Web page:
A h/t to Terry Mattingly’s Get Religion blog — and writer Bobby Ross, Jr. — for highlighting this amazing vocation story.
Longtime readers will remember I posted on this surprising twist a couple years ago.
Now, an update, which comes to us via Sports Business Daily:
Anthony Federico was fired from ESPN in 2012 for writing a headline.
You probably remember the story. A young ESPN employee, he wrote a headline for the company’s mobile app that many viewed as a racial slur directed at NBA player Jeremy Lin.
Federico’s life has taken an abrupt turn in the ensuing seven years. In June, he was ordained as a Catholic priest and assigned to a parish in Cheshire, Conn., just 15 miles from Bristol.
Seven years removed from the incident, Federico said memories from that night still hurt on occasion.
“But I’m free now,” he said. “I feel great healing and closure. I don’t have any ill will toward anyone in that time of my life.”
I reached out to Federico last week to find out how he moved from the worst night of his life to the priesthood.
Federico was 28 years old on Feb. 17, 2012, working the night shift as the content editor for the mobile web. That meant that he wrote headlines and chose the editorial direction for the site.That night, the Jeremy Lin-led Knicks lost to the New Orleans Hornets, ending a seven-game winning streak, and Lin did not play well. Around 2:30 a.m. ET, Federico decided to lead the site with a column that focused on how Lin played poorly for the first time as a starter.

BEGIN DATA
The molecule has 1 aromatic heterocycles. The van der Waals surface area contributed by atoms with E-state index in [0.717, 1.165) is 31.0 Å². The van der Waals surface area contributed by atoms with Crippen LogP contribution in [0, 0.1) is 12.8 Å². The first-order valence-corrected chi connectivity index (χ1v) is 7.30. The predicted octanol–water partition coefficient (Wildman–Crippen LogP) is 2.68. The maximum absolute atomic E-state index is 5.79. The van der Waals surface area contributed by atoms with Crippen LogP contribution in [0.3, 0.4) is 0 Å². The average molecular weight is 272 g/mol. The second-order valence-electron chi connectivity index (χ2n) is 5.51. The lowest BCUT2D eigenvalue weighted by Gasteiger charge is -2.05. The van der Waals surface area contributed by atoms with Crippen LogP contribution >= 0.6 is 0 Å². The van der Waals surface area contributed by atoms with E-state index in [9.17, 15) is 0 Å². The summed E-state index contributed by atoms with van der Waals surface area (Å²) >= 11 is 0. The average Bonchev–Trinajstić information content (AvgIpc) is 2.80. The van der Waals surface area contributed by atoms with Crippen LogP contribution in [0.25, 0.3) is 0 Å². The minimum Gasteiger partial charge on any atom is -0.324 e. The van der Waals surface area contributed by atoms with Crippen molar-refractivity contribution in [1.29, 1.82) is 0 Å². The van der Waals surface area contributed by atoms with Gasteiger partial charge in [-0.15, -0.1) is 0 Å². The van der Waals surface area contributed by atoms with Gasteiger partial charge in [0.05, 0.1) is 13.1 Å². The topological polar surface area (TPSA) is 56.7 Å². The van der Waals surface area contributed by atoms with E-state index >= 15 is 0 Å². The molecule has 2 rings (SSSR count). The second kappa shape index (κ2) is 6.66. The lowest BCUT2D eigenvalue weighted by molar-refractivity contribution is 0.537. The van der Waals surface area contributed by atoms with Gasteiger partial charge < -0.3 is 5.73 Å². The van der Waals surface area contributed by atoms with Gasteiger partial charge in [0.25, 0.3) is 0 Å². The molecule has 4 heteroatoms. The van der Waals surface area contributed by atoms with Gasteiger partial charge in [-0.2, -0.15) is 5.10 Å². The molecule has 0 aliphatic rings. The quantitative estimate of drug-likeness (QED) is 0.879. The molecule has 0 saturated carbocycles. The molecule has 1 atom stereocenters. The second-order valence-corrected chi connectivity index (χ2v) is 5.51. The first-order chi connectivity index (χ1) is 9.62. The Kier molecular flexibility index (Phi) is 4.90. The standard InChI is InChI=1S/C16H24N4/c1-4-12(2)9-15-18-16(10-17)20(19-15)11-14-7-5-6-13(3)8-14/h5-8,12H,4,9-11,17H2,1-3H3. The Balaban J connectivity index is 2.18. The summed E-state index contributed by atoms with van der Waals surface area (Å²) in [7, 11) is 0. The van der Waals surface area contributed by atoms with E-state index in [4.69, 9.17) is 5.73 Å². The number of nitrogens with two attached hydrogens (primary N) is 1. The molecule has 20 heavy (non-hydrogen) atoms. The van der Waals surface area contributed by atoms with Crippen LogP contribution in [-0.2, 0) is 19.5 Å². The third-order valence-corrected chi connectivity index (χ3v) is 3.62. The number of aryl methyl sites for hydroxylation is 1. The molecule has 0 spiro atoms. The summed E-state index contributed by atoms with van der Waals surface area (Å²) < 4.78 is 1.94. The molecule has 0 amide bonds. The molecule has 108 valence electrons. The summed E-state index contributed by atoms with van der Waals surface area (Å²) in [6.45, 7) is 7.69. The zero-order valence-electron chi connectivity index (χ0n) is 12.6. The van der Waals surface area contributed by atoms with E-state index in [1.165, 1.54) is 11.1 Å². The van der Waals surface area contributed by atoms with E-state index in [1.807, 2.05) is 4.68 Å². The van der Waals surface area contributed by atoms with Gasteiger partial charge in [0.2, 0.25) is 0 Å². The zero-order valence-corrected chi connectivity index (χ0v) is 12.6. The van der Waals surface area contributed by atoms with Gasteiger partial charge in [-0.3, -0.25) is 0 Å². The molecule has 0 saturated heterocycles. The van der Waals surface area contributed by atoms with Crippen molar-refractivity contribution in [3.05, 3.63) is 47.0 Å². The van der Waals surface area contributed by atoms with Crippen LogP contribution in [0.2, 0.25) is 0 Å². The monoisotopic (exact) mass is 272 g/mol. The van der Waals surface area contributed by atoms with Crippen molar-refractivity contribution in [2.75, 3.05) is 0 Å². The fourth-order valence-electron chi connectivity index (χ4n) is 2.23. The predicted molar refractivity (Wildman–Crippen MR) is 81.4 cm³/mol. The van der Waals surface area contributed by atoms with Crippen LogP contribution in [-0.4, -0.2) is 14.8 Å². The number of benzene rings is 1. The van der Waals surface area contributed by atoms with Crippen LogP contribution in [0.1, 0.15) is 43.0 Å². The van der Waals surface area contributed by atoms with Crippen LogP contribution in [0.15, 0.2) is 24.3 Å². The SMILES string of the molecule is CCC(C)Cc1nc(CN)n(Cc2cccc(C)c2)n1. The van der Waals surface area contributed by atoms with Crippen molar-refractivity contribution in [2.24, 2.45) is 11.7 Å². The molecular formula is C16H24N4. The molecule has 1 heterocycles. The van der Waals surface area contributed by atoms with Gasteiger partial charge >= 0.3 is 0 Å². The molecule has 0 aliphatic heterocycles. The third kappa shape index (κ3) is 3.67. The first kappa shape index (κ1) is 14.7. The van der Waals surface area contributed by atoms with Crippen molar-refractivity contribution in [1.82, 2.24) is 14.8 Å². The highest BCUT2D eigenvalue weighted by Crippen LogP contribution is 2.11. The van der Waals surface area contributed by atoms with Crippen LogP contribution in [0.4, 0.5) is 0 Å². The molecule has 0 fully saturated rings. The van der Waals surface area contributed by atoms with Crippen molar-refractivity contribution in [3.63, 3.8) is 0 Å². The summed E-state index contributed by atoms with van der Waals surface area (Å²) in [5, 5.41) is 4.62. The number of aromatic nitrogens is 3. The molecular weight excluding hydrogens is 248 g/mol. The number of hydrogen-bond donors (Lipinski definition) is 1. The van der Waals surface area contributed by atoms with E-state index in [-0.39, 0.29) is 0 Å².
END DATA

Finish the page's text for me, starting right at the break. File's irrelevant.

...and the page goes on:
“I tried to think of a headline that would go with that story — something that would reflect his first display of weakness since his incredible winning streak,” he said via a phone interview last week. “I wrote the headline ‘Chink in the Armor’ to describe Jeremy Lin’s first display of weakness as a starter.”
Within a half hour, the headline started going viral on social media — and not in a good way. Most commenters considered the headline to be offensive given that it was directed at Lin, who is of Chinese descent.
He ended up losing his job in one of the most headline-grabbing firings in media. But God clearly had other plans:
Federico’s new job was more focused on business than editorial. That meant he kept more regular hours than the overnight shift.
During his lunch hour, he strolled around downtown Stamford, a walk that would take him by St. John the Evangelist Basilica, which had a daily noon Mass. Federico described his upbringing as more of a cultural Catholic than a practicing one — so much so that he didn’t realize that Catholic Mass is celebrated every day.
“On the first day, I walked past it and thought it looked cool,” Federico said. “On the second day, I walked past it again. Then — how biblical — on the third day, I decided to go in and see for myself what’s going on.”